These were older Russian adopted kids from trauma and abuse backgrounds. In their minds, given their pasts, there was nothing that was really outside the realm of possibility when it came to that unknown and unreliable person known as a “parent”. Chaos and uncertainty still very much swam beneath the surface of our life, like a shark ready to gobble and devour. No matter that the waters appeared placid from my perspective. They lived in whirlpool of nagging and obsessive thoughts from their past that could rear up and rage at any time.

I shared with our four teens and preteens the story of Thomas Edison’s early life in Michigan, how he had been running to meet a train, with a bundle of newspapers to sell in his arms. The train was already departing the station, and, as he ran alongside, a man pulled him aboard by his ears, damaging them forever. It was due to Edison’s destroyed sense of hearing that he became interested in sound waves and what they could do. It was during his all-day train layovers in one city that he joined the public library and devoured, legend has it, every volume in the building. His own personal tragedy turned into inventions that blessed many in his generation and in those to come.

“Does God make mistakes?” I asked the children. “When you were born in Russia, did God say, ‘Oh no! I wanted them to born in America!’ as though it were a surprise for Him?”

They all giggled at the thought.

“Did God destroy Thomas Edison’s hearing?” I continued.

“No, it was that bad man who pulled him up!” Sashenka exclaimed.

“Right,” I nodded. “He was just trying to help, but did it in an odd way that hurt the young boy. Was God able to use that negative life experience to give Thomas Edison some goals and direction in life?”

They could see where this was headed.

“When God had you born into different families in Russia with many problems, those problems were not your problems. You didn’t do anything wrong,” I encouraged them, knowing that they could not hear this enough. “There’s nothing to be ashamed of, or embarrassed of, Mashenka. Your past is not your future,” I stroked her arm.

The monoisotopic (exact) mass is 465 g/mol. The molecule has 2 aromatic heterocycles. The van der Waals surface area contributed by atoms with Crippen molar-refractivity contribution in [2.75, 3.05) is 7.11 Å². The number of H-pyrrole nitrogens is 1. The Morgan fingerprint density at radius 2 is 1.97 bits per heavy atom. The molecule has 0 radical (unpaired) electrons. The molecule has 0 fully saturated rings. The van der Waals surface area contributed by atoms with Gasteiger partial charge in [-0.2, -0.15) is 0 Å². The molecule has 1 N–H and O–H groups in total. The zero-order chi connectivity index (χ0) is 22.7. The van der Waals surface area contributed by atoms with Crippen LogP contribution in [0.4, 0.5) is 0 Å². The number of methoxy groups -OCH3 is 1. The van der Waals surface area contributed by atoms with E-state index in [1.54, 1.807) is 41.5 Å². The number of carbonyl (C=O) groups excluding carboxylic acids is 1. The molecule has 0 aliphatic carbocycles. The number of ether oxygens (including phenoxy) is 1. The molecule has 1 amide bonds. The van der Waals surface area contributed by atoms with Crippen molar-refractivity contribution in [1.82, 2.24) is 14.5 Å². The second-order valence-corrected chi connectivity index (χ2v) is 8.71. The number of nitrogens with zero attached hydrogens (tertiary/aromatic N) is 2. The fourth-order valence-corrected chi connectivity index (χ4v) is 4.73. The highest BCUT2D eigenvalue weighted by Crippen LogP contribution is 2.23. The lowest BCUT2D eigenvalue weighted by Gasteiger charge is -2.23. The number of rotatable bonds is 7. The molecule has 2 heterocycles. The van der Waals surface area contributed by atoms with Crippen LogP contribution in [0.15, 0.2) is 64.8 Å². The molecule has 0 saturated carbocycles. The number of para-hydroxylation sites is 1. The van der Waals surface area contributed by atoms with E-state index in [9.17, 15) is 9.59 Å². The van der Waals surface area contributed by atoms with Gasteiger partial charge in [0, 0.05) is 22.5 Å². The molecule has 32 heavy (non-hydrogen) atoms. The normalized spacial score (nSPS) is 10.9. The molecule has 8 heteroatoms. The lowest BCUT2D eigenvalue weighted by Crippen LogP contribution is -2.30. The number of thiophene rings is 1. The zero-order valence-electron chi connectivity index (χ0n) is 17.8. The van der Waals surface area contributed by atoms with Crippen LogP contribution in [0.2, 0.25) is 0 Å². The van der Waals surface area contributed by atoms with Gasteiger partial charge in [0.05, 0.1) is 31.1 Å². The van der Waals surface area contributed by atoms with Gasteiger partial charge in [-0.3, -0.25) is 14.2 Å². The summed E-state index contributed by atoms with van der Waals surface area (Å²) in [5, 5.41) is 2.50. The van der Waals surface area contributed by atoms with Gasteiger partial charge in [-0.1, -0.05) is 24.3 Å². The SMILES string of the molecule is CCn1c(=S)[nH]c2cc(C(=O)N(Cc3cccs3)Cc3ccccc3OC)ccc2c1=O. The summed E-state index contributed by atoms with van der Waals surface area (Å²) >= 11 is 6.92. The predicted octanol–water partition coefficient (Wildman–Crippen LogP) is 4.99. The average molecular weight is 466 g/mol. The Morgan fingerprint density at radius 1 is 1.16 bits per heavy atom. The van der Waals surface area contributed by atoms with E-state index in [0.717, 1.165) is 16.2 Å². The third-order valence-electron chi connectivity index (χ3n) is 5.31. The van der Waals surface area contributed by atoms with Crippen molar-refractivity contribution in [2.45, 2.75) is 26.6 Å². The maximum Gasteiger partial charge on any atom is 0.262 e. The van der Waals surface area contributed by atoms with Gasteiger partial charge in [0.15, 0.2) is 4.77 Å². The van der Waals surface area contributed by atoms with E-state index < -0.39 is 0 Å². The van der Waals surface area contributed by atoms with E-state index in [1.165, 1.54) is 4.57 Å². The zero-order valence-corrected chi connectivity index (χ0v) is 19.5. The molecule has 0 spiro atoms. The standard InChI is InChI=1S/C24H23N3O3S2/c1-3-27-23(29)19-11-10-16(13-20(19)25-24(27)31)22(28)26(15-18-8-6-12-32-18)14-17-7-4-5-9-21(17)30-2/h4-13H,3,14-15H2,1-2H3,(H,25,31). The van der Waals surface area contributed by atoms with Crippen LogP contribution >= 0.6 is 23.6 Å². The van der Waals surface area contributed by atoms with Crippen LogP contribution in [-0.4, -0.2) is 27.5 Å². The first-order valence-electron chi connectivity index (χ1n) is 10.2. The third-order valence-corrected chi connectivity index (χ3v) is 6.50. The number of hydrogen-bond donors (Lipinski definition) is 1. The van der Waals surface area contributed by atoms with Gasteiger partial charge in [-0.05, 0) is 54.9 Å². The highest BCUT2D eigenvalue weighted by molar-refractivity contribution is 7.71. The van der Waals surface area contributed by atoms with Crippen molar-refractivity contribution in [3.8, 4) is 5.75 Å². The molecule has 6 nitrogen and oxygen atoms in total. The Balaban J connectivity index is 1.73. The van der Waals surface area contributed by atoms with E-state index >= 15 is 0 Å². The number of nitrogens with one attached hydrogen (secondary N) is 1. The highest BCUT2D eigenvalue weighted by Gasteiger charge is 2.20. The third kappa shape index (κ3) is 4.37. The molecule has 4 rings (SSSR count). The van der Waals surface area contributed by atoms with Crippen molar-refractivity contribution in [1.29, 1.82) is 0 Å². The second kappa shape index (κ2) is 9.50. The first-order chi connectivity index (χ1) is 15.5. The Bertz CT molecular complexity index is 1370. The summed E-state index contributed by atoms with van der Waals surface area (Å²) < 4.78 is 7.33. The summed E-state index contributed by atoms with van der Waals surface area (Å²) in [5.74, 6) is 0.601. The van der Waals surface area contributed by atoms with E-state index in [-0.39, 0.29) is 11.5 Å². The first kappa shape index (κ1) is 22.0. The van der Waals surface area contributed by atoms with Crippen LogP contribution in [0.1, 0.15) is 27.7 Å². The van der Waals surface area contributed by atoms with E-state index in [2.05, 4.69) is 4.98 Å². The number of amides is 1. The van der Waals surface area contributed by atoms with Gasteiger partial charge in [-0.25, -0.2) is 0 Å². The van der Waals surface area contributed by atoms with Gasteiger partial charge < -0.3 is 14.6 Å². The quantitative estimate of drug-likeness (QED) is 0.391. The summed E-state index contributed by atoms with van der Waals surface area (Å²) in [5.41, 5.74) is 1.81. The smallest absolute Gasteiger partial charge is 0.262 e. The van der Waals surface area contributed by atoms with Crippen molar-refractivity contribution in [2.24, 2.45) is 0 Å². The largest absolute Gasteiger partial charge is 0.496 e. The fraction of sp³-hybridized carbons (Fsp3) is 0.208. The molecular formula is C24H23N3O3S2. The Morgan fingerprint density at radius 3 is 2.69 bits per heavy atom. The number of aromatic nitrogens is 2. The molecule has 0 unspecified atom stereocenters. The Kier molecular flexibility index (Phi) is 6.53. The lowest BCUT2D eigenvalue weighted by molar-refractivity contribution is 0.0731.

“Say that someone had a bad drug addiction that they overcame,” I offered, “and they hoped to help others get free from drugs. If they told people, ‘I once had a problem, but I really don’t want to talk about it’, would many addicts find help?”

“No.”

“So it is with your life stories. You can share enough of your history in order to help people who may need your insights without going into all of the personal details. Always remember that anything negative that your birth families did, or that the orphanages did, is no reflection upon you. They had a problem, period,” I said. “Ooh neeh bweelee problehmee.”

“You know what,” I laughed, “if Misha or Grisha came and pooped on the floor next to me, I would not think that something is wrong with me-! It would mean that THEY have a problem, not me!”

They liked the analogy. Anything poopy packed a punch with this age group. They had definitely experienced a lot of poopy things in life.

But God makes no mistakes. One animal’s poop was valuable fertilizer in someone else’s garden. If we could just get by the smell of the past, we could move into the beauty of the present and everything good that was growing now.